This is the last piece of the Jenga puzzle that collapses the once stable tower, the one that is always the hardest, riskiest to pull and place on top of the inevitable fall and ending of the game.
Sometimes, the game resumes, trying to go father with the same pieces. Same Shit, Different way. Same result, eventually.
Eventually, we have to face the fact that the game was designed to crash, fall apart.
Rather than looking at the falling of the tower, the dismantling of the project, I look at it as the final breakdown of what isn't working and the most incredible opportunity to start an entirely new game.
Moving to Boston in 2007 was the new shiny, unopened game to play. It was intriguing and something about its ethos spoke to me at the time.
I guess you could say it was a gift that I got, not one I chose or put on a list of things I wanted. I just accepted the game and followed a boy up to Boston to live out a fantasy, that in all honestly, wasn't even mine in the first place. His job. His choice. I followed. So, I guess on some level I just had to make this work, I had to make it fit. I had to make the fantasy fit.
I was 26. I wore turtle necks, My hair was brown and I flat ironed these glorious lion's mane curls, I shopped at Ann Taylor Loft...and I just puked writing that.
Beyond the esthetic of my poor, unfortunate mid-twenty self, I was partial to the arrogance of academia and wore going to Harvard like a big ol' badge of honor that I cast out from my judgement throne. I was self-serving, closed minded, emotionally unevolved and legit had my whole damn life mapped out, down to what I was going to name my two children. *eye roll*
I fit with the vibe of the city that I didn't choose to live in, in the first place.
So, I accomplished. Checked boxes and thought that personal development was about what I could DO with a passport, ya know?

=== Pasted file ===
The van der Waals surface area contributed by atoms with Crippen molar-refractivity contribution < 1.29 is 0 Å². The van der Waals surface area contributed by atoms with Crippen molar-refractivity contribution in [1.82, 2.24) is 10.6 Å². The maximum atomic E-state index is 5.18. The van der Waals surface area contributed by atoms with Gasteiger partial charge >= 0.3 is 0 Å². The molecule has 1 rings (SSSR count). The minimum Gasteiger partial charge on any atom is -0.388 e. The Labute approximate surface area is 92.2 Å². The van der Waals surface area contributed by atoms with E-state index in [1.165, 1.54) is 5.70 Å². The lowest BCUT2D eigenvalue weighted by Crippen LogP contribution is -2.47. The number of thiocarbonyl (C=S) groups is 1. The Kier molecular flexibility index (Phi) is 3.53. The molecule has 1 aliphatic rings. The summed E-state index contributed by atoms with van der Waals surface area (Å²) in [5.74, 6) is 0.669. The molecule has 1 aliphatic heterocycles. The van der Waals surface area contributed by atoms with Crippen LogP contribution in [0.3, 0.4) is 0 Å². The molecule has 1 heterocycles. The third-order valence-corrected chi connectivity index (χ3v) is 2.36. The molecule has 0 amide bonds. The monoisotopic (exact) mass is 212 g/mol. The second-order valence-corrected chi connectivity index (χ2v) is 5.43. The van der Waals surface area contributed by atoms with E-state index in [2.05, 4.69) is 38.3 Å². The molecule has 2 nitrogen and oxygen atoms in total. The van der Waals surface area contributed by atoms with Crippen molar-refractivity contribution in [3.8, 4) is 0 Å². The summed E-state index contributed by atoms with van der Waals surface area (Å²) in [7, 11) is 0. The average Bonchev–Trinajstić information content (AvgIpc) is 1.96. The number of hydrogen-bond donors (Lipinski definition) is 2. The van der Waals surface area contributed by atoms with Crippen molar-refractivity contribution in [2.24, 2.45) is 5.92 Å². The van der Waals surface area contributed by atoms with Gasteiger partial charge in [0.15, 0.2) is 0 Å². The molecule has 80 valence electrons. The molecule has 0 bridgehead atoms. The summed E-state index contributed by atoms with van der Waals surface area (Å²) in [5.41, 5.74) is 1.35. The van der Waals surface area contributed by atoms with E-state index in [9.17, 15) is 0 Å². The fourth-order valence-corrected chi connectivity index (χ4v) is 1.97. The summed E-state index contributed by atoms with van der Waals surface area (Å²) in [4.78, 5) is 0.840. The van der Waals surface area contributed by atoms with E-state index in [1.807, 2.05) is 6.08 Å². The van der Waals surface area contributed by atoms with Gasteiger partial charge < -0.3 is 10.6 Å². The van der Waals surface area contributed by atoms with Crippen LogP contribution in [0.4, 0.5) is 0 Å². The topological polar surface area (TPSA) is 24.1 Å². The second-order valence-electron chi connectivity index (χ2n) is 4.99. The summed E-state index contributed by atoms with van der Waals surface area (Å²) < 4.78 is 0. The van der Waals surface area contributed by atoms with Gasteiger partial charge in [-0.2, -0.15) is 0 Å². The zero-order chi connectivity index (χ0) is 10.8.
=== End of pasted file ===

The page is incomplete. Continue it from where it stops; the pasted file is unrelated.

I pulled the easy pieces from the Jenga tower first and called that winning.
Once more space was made and the easy pieces were already pulled, I had no choice but to start pulling harder pieces, taking bigger risks, asking harder questions, letting go of ideas and people and jobs that no longer worked.
The new found freedom of risk taking and standing proudly in my self felt great and each time I elevated, the Jenga tower collapsed. It was like I just couldn't make my evolution work and keep life stable.
The tower crashed down the day my dad died. It all fell apart. What I knew to be true didn't fit anymore. NOTHING ABOUT MY REALITY WORKED ANYMORE.
Healing grief and loss and pain was all too much to also put away the pieces of game I have been playing, not with any particular joy, but just with familiarity. So I built a "new" life, still in Boston, as a new person in the same place.
I was doing my best to evolve and keep constant at the same time.
The game was easy at first, liberating to feel some sense of accomplishment, even though the tasks were super easy, familiar.
Talk about an evolution away from the agrarian calendar and sad version of success: let's spend 5 months being miserably cold and grey, counting down the days for school vacations, pensions and warm weather, only to complain about that. So, we enjoy two weeks at the end of September...the most important block holding up our game
That Jenga block doesn't sustain anymore. It isn't enough.
So, let the shit come crashing down.
The last piece of our own life's puzzle, the final shedding of what isn't working is what will make the structure we have set up in a life, in a city, with what we have known to be true, tumble down, crashing and spilling out in front of us.
Rather than looking at the falling of the tower, the dismantling of the project, I look at it as the final breakdown of what isn't working and the most incredible opportunity to start again.
You got this.